Editor’s Note: Each week Maynard Webb, former CEO of LiveOps and the former COO of eBay, will offer candid, practical, and sometimes surprising advice to entrepreneurs and founders. To submit a question, write to Webb at [email protected]
Q. I am invited to a lot of events, and I don’t know if I should go. Should I spend my time with my team in the office or should I network and build relationships out in the world?
—Founder and CEO of a New York-based services business
There can be a temptation to go down the path of becoming a “celebrity founder,” where every week you might be talking at a different event. It can be very easy to justify this time allocation, as each conference will bring new business cards that look like progress, but I often find these to be unsustainable methods. New sales leads should mostly come from a healthy sales org, not the CEO attending dozens of events. Further, always being on the road can be toxic for the company at home. You can miss major problems, and if your company hits a hiccup or setback, the backlash can be catastrophic.
For a founder, there are great demands for you to be with your team running your company, but there are also times when getting out is exactly what your company (and you) may need. If you’re extroverted, the thought of attending an event may energize you—and that’s terrific. If you’re introverted, as I am, the thought may stress you out and cause you to want to avoid it. I am a believer in leveraging the right events to accelerate your business and give you a fresh perspective. When approached correctly, events can allow me to do three weeks’ work in just a few hours. They also provide a great opportunity for synchronicity.
Here are some guidelines that I find help make the most out of events and successfully balance them with the rest of my responsibilities:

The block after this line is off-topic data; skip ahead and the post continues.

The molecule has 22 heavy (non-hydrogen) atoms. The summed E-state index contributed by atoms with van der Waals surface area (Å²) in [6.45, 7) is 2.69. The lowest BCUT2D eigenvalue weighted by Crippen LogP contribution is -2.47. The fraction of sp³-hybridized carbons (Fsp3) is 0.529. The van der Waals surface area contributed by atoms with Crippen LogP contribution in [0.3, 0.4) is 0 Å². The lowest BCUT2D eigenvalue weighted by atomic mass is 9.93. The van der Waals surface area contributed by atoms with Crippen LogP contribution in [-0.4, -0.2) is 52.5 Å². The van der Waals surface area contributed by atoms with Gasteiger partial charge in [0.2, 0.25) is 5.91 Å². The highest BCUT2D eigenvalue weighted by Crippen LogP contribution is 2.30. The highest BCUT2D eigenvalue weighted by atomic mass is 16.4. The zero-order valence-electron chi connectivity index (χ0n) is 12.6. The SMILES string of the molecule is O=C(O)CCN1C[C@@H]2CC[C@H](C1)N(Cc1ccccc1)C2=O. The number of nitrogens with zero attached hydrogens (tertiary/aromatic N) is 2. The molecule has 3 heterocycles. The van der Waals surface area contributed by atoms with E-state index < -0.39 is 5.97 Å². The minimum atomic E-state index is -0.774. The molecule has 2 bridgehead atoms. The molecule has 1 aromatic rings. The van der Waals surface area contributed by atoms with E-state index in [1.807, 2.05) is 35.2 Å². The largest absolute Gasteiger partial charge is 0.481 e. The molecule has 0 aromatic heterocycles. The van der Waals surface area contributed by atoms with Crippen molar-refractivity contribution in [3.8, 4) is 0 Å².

Don’t do it all. There is only so much time we all have. Decide which events make sense, and guard your time religiously. Similarly, do not go to every session at each event. At Dreamforce, Salesforce’s annual user conference, I always go to the keynotes and leave the rest of my schedule open for serendipity.
Plan some meetings in advance. People have busy schedules, especially with the compressed time of an event. Get an attendee list and put meetings on the calendar before you go so you won’t miss the opportunity to see each other.
Have fun, but measure results. Events are not just about partying, though that does seem to define some of them. Make sure you keep what matters at the top of your mind: new insights and new connections. I make sure that attending an event will enable me to make at least twice the impact I would have had in the office, and I define what that looks like so I know how to focus my time at the event. Define what a successful event looks like for you in advance, and then chase your goals while there. Also remember to leave some time that isn’t scheduled. Frequently, I’ve come up with some new insights or ideas while listening quietly to someone else speak.
Outsource when appropriate. If many events are important to attend, consider elevating some of your team members in your place; it’s an amazing experience for them, and it will let you cover a lot more ground.